Atheists take a lot of guff from religious people for our ”materialism.” But what does that mean?
Some people treat materialism as a cartoonishly simple (and thus easy to dismiss) lifestyle: According to this view, atheists think that nothing in life matters beyond personally experiencing material pleasures and accumulating money and physical goods. Equating to hedonism and greed, this evil and supposedly rampant form of materialism is condemned as a consequence of atheism and secularism, especially during the holidays. People posit this caricature materialism as the only alternative to believing in gods, spirits, miracles, and other assorted religious nonsense.
Are there atheists who are nothing more than greedy hedonists? Yes, but in my experience they are as rare in atheist circles as they are in society in general. Which is to say, there are more of them than there should be because that’s a bad way to live – but there’s no reason to suspect that atheism is the cause of it.
Once we get past the cartoon caricature of materialism, we are left to consider a more serious definition. Here’s mine: The universe is made up of physical matter and energy, and the physical matter and energy interact according to laws, and nothing exists outside of the universe*. By this definition of materialism, there is nothing “outside” or “beyond” physical matter and energy and there are no “miracles” or exceptions to the laws by which matter and energy interact. Materialism by this general definition is accepted by every atheist that I know who has ever expressed an opinion about it. Materialism by this definition is also generally rejected by religionists, who believe in something “outside” or “beyond” the physical universe, and many of them also believe that whatever is “outside” or “beyond” also sometimes intervenes to create “miracles” - exceptions to the physical laws.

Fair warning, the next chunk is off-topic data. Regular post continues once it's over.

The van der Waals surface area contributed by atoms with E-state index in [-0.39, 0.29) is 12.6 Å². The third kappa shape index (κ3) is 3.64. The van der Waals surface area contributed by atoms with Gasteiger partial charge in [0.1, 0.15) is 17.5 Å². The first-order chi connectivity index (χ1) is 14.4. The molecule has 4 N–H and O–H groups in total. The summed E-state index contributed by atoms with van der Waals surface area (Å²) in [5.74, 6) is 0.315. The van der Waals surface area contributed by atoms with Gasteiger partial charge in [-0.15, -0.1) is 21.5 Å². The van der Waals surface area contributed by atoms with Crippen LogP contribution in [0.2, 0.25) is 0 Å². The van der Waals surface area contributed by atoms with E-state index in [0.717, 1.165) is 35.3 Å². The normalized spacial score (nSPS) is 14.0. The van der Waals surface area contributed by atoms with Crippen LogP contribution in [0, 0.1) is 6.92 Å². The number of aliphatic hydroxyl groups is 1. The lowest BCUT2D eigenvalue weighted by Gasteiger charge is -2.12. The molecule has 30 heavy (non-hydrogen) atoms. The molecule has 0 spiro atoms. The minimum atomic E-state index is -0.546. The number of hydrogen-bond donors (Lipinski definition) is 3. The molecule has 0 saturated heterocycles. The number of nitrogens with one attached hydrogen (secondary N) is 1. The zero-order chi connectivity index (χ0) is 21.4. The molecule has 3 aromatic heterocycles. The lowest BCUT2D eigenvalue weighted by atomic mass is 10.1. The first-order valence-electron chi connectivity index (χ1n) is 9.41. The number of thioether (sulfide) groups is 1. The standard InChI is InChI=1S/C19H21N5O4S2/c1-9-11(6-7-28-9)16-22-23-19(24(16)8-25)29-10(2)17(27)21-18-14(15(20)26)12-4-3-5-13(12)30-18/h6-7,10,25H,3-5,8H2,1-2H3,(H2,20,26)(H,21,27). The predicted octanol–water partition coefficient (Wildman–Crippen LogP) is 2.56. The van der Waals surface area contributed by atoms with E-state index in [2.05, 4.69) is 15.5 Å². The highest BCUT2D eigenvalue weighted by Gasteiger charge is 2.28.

Thus, this definition of materialism is a good means of separating what atheists tend to believe about the world from what religious people believe. It still doesn’t address causality: does atheism cause materialism, or does materialism cause atheism, or is there some other cause for both? Let’s hold that question for a future discussion, as well as the aforementioned disagreement between religionists and atheists over whether materialism is true. For the sake of this discussion, let’s presume that the serious kind of materialism is true.
Unlike the cartoonish definition which describes an entife lifestyle, the serious definition of materialism still leaves us with important questions about life, meaning, morality, purpose, etc. The discussion of free will that Tip and I had uncovered what seems to me to be one rather important distinction: given the definition of materialism above, are the fundamental interactions of matter and energy the only things that matter and thus are “real”?
From comments on previous discussions, I gather that some people have a hard time even fully grasping this question. This may be because of the baggage and emotional weight applied to concepts like consciousness and free will. So I’ll try another example, one which should avoid triggering anyone’s emotions – either pro or con: